Rookie Paul Haley admitted his final round in the inaugural Chile Classic on the Nationwide Tour “wasn’t pretty, but it was good enough.” Haley started Sunday’s final round with a six-stroke lead, and needed only a 1-under-par 71 at the Prince of Wales Country Club to finish at 22 under par, win by three and earn his first victory in just his third career start.
“I expected to come out here and play well, but nobody expects to win in their third professional start,” said the 24-year-old Georgia Tech grad out of Dallas. “This is awesome.”
Stanford’s Joesph Bramlett made a charge up the ranks and put pressure on the leader by matching the course record with an 8-under 64 to finish at 19 under and solo second. Paul Claxton (68) was third, four shots back. Steven Alker (66) and Rob Oppenheim (69) tied for fourth, six off the pace.
Haley’s day was good at the end, but it didn’t start that way. Normally reliable tee shots that produced consecutive 64s in the second and third rounds were suddenly off line. He missed all but one fairway in his first 12 holes.
“I felt like if I could just hit a fairway, I’d be okay,” said Haley. “I was hitting my irons fairly well and my putter felt great all day. I figured if I could somehow get a ball in the fairway, the birdies would eventually come.”
Haley turned the front in even par, leaving the door open for any potential challengers.
“I didn’t have any idea what he was doing. I figured he was just off and running and going to do his own thing,” said Bramlett. “He was 10 shots ahead of me to start the day, and if he keeps playing the way he has been he’s out of reach.”
Haley would have preferred that, but instead found himself drifting closer to the pack.
Bramlett, 70 minutes in front, had gotten to within two with a birdie at No. 17. By the time he putted out for his 64, Haley had found the fairway at the par-4 12th hole. He stuffed in a 6-foot birdie putt to widen the lead to three and then backed that up with another fairway found and a 12-foot birdie at No. 14. His lead was back to a more comfortable four.
“The course set-up was the hardest of the week and other than Joseph, nobody was going crazy low on the front nine,” said Haley, who picked up a check for $108,000 and moved to No. 2 on the money list. “I didn’t look to see how things were until 14. I wanted to know what I had to do to get it in.”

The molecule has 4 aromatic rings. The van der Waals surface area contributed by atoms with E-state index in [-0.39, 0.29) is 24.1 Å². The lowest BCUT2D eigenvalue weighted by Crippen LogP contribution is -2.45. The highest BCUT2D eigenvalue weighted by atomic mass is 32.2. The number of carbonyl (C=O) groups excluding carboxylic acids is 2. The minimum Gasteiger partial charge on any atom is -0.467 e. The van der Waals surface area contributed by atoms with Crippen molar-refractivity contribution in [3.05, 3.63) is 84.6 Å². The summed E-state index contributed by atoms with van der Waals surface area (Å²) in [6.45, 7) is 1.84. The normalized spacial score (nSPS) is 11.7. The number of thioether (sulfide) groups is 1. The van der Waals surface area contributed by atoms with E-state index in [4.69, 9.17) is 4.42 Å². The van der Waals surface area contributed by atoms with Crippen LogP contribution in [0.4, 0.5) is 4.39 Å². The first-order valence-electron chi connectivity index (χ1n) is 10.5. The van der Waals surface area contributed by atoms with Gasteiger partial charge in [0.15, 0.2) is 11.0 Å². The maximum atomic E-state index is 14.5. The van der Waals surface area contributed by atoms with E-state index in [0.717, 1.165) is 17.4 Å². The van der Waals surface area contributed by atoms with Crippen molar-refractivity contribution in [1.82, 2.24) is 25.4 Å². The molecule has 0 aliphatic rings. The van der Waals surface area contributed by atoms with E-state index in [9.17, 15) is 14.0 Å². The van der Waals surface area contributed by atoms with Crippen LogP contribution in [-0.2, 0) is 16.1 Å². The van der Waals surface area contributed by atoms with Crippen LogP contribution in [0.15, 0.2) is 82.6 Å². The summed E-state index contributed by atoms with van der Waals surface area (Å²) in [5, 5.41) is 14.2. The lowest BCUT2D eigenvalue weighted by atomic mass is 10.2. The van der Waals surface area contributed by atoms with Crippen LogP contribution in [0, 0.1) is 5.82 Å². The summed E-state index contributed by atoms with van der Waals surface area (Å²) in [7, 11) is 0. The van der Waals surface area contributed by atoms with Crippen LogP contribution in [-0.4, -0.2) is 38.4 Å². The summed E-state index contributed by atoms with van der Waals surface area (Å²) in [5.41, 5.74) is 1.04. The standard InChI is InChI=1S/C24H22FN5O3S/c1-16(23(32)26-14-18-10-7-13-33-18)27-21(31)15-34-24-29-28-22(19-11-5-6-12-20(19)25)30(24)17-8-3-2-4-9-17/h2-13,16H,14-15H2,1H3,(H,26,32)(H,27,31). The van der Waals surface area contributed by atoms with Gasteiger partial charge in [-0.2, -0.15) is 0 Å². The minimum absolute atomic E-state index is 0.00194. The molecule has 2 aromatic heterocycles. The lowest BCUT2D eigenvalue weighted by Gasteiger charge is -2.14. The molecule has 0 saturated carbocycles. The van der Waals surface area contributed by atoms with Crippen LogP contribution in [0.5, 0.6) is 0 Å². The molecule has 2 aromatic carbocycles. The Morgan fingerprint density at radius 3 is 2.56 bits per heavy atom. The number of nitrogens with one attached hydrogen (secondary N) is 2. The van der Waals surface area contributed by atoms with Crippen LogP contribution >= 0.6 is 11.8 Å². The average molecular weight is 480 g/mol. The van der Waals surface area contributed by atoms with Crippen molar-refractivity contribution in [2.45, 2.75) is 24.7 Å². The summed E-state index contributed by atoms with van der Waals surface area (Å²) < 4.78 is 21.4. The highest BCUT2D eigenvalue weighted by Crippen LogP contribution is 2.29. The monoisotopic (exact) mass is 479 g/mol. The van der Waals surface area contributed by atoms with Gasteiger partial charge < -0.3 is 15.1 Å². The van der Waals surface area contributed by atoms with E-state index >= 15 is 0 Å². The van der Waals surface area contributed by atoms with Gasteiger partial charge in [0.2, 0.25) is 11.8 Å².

A bogey at 15 cut the lead to three, but then he steadied himself with three pars down the stretch to close it out. At the 506-yard, par-5 18th hole, Haley took the safe route after finding one last fairway.
“I had only 195 yards to the flag and I laid up with a pitching wedge,” he said. “At that point it was just don’t do anything stupid. Just hit a wedge and a wedge. I had four putts to win, which was pretty nice.”
From there, it was sign the card and go get the trophy.
“I played incredible golf for 72 holes,” said Haley. “My putter was the key all week. When that last one went in, it was just euphoria. I’m always going to remember my first trip to this great country.”
--Paul Haley adds his name to the list of Georgia Tech grads who have won on the Nationwide Tour, including 1996 Player of the Year Stewart Cink and 2005 leading money-winner Troy Matteson.
--Steven Alker shot a 6-under 66, his third bogey-free round of the week. Alker had only two bogeys in Saturday’s third round.
--Nine players from Chile played this week and five made the cut. Benjamin Alvarado (tied for eighth) and Mark Tullo (tied for 12th) both finished in the top 25 and qualified for the Tour’s next stop in Lafayette, La., in two weeks.